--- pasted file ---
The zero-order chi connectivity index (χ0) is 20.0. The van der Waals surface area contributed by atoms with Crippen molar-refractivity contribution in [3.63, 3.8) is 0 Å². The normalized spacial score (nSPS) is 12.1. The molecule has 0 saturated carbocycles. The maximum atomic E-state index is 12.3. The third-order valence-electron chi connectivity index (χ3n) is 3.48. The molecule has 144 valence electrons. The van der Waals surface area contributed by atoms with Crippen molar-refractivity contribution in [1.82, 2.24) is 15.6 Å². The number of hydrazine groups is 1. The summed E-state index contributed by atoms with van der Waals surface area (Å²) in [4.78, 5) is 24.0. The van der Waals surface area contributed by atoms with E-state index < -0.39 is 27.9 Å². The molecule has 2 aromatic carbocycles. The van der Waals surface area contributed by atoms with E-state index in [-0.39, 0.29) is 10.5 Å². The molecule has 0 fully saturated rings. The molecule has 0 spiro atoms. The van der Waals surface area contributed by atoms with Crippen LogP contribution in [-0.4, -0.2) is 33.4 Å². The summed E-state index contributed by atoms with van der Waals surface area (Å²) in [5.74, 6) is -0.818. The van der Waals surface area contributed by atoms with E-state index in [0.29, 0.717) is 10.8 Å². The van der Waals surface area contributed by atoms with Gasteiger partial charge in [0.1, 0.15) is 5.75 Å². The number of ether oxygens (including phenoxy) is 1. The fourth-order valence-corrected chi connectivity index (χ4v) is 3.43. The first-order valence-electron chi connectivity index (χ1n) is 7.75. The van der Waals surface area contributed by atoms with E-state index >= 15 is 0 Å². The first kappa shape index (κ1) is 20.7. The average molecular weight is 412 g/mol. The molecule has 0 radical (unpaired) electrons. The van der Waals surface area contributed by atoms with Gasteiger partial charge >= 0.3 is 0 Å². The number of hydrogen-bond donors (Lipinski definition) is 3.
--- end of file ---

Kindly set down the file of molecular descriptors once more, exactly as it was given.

The zero-order chi connectivity index (χ0) is 20.0. The van der Waals surface area contributed by atoms with Crippen molar-refractivity contribution in [3.63, 3.8) is 0 Å². The normalized spacial score (nSPS) is 12.1. The molecule has 0 saturated carbocycles. The maximum atomic E-state index is 12.3. The third-order valence-electron chi connectivity index (χ3n) is 3.48. The molecule has 144 valence electrons. The van der Waals surface area contributed by atoms with Crippen molar-refractivity contribution in [1.82, 2.24) is 15.6 Å². The number of hydrazine groups is 1. The summed E-state index contributed by atoms with van der Waals surface area (Å²) in [4.78, 5) is 24.0. The van der Waals surface area contributed by atoms with E-state index < -0.39 is 27.9 Å². The molecule has 2 aromatic carbocycles. The van der Waals surface area contributed by atoms with E-state index in [-0.39, 0.29) is 10.5 Å². The molecule has 0 fully saturated rings. The molecule has 0 spiro atoms. The van der Waals surface area contributed by atoms with Crippen LogP contribution in [-0.4, -0.2) is 33.4 Å². The summed E-state index contributed by atoms with van der Waals surface area (Å²) in [5.74, 6) is -0.818. The van der Waals surface area contributed by atoms with E-state index in [0.29, 0.717) is 10.8 Å². The van der Waals surface area contributed by atoms with Gasteiger partial charge in [0.1, 0.15) is 5.75 Å². The number of ether oxygens (including phenoxy) is 1. The fourth-order valence-corrected chi connectivity index (χ4v) is 3.43. The first-order valence-electron chi connectivity index (χ1n) is 7.75. The van der Waals surface area contributed by atoms with E-state index >= 15 is 0 Å². The first kappa shape index (κ1) is 20.7. The average molecular weight is 412 g/mol. The molecule has 0 radical (unpaired) electrons. The van der Waals surface area contributed by atoms with Gasteiger partial charge >= 0.3 is 0 Å². The number of hydrogen-bond donors (Lipinski definition) is 3.